U.S. issues first national drinking water standard against forever chemical pollutants

(Xinhua) 09:39, April 12, 2024

LOS ANGELES, April 10 (Xinhua) -- The U.S. government issued on Wednesday the first-ever national, legally enforceable drinking water standard to protect communities from exposure to harmful per- and polyfluoroalkyl substances (PFAS), also known as "forever chemicals."

Exposure to PFAS has been linked to deadly cancers, impacts to liver and heart, and immune and developmental damage to infants and children.

The final rule will reduce PFAS exposure for approximately 100 million people, prevent thousands of deaths, and reduce tens of thousands of serious illnesses, said the U.S. Environmental Protection Agency (EPA) in a statement.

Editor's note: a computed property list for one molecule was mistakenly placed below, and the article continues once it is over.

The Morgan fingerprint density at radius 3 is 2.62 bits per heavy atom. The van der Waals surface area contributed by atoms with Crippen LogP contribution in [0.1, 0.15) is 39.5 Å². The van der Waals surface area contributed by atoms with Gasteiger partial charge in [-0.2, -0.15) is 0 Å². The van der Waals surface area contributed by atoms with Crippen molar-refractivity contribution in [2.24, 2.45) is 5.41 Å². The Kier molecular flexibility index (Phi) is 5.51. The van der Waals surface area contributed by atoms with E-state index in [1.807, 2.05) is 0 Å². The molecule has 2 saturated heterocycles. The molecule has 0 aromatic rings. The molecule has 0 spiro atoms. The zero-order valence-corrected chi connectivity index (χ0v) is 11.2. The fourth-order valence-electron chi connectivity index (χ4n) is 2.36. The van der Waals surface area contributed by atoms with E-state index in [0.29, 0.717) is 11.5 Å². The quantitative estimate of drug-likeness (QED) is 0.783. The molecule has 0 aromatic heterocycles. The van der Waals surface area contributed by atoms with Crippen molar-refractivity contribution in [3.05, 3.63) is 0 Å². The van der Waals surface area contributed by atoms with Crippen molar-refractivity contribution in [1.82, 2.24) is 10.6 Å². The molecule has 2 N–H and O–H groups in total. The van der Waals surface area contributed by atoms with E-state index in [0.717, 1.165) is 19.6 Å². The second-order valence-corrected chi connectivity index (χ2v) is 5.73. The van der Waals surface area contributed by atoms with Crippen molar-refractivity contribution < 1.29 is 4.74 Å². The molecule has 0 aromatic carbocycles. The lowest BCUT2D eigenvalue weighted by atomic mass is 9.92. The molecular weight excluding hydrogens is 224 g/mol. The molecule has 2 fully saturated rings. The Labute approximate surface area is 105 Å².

This rule sets limits for five individual PFAS: PFOA, PFOS, PFNA, PFHxS, and HFPO-DA (also known as "GenX Chemicals"). The rule also sets a limit for mixtures of any two or more of four PFAS: PFNA, PFHxS, PFBS, and "GenX chemicals," according to EPA.

EPA estimates that between some 6 and 10 percent of the 66,000 U.S. public drinking water systems subject to this rule may have to take action to reduce PFAS to meet these new standards.

The agency also announced nearly 1 billion U.S. dollars in newly available funding through the Bipartisan Infrastructure Law to help states and territories implement PFAS testing and treatment at public water systems, and to help owners of private wells address PFAS contamination.

(Web editor: Zhang Kaiwei, Liang Jun)


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